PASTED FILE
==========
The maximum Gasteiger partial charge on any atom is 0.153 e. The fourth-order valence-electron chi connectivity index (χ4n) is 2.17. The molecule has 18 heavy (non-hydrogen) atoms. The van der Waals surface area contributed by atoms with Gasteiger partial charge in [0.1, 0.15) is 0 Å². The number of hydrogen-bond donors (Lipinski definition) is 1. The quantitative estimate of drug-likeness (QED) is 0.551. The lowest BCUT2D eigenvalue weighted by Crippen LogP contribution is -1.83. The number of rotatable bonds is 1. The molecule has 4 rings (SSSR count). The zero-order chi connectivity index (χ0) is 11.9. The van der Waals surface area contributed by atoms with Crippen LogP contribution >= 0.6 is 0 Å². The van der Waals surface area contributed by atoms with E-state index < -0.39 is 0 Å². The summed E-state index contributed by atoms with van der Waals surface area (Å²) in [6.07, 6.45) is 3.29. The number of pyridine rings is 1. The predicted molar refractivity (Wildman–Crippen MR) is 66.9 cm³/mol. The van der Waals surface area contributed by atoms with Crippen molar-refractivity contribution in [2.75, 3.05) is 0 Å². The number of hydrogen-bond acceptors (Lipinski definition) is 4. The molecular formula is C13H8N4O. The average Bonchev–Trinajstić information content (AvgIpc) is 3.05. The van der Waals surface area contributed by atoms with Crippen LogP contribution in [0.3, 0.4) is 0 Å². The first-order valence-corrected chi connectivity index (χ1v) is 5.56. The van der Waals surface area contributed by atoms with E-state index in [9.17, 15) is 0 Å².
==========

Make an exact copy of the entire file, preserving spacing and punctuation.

The maximum Gasteiger partial charge on any atom is 0.153 e. The fourth-order valence-electron chi connectivity index (χ4n) is 2.17. The molecule has 18 heavy (non-hydrogen) atoms. The van der Waals surface area contributed by atoms with Gasteiger partial charge in [0.1, 0.15) is 0 Å². The number of hydrogen-bond donors (Lipinski definition) is 1. The quantitative estimate of drug-likeness (QED) is 0.551. The lowest BCUT2D eigenvalue weighted by Crippen LogP contribution is -1.83. The number of rotatable bonds is 1. The molecule has 4 rings (SSSR count). The zero-order chi connectivity index (χ0) is 11.9. The van der Waals surface area contributed by atoms with Crippen LogP contribution >= 0.6 is 0 Å². The van der Waals surface area contributed by atoms with E-state index < -0.39 is 0 Å². The summed E-state index contributed by atoms with van der Waals surface area (Å²) in [6.07, 6.45) is 3.29. The number of pyridine rings is 1. The predicted molar refractivity (Wildman–Crippen MR) is 66.9 cm³/mol. The van der Waals surface area contributed by atoms with Crippen molar-refractivity contribution in [2.75, 3.05) is 0 Å². The number of hydrogen-bond acceptors (Lipinski definition) is 4. The molecular formula is C13H8N4O. The average Bonchev–Trinajstić information content (AvgIpc) is 3.05. The van der Waals surface area contributed by atoms with Crippen LogP contribution in [0.3, 0.4) is 0 Å². The first-order valence-corrected chi connectivity index (χ1v) is 5.56. The van der Waals surface area contributed by atoms with E-state index in [9.17, 15) is 0 Å².